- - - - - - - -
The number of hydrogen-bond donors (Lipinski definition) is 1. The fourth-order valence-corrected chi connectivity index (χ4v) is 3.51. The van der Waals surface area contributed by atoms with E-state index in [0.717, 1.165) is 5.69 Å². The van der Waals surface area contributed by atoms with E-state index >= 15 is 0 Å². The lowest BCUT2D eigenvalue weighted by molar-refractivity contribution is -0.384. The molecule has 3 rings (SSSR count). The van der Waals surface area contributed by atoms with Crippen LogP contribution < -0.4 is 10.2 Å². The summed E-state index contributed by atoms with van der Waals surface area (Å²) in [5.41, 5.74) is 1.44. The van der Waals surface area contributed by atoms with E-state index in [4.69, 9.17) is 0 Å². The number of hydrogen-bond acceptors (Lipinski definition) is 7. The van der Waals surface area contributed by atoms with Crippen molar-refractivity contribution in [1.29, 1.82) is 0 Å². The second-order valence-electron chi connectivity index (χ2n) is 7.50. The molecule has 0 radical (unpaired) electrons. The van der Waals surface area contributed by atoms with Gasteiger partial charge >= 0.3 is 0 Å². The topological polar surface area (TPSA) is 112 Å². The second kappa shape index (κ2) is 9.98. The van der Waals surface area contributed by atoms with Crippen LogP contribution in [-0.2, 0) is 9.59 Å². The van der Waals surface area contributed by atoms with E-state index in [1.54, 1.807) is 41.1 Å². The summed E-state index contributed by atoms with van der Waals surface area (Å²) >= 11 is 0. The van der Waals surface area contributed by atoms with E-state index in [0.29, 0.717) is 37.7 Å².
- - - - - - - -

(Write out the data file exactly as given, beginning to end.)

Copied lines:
The number of hydrogen-bond donors (Lipinski definition) is 1. The fourth-order valence-corrected chi connectivity index (χ4v) is 3.51. The van der Waals surface area contributed by atoms with E-state index in [0.717, 1.165) is 5.69 Å². The van der Waals surface area contributed by atoms with E-state index >= 15 is 0 Å². The lowest BCUT2D eigenvalue weighted by molar-refractivity contribution is -0.384. The molecule has 3 rings (SSSR count). The van der Waals surface area contributed by atoms with Crippen LogP contribution < -0.4 is 10.2 Å². The summed E-state index contributed by atoms with van der Waals surface area (Å²) in [5.41, 5.74) is 1.44. The van der Waals surface area contributed by atoms with E-state index in [4.69, 9.17) is 0 Å². The number of hydrogen-bond acceptors (Lipinski definition) is 7. The van der Waals surface area contributed by atoms with Crippen molar-refractivity contribution in [1.29, 1.82) is 0 Å². The second-order valence-electron chi connectivity index (χ2n) is 7.50. The molecule has 0 radical (unpaired) electrons. The van der Waals surface area contributed by atoms with Gasteiger partial charge >= 0.3 is 0 Å². The topological polar surface area (TPSA) is 112 Å². The second kappa shape index (κ2) is 9.98. The van der Waals surface area contributed by atoms with Crippen LogP contribution in [-0.2, 0) is 9.59 Å². The van der Waals surface area contributed by atoms with E-state index in [1.54, 1.807) is 41.1 Å². The summed E-state index contributed by atoms with van der Waals surface area (Å²) >= 11 is 0. The van der Waals surface area contributed by atoms with E-state index in [0.29, 0.717) is 37.7 Å².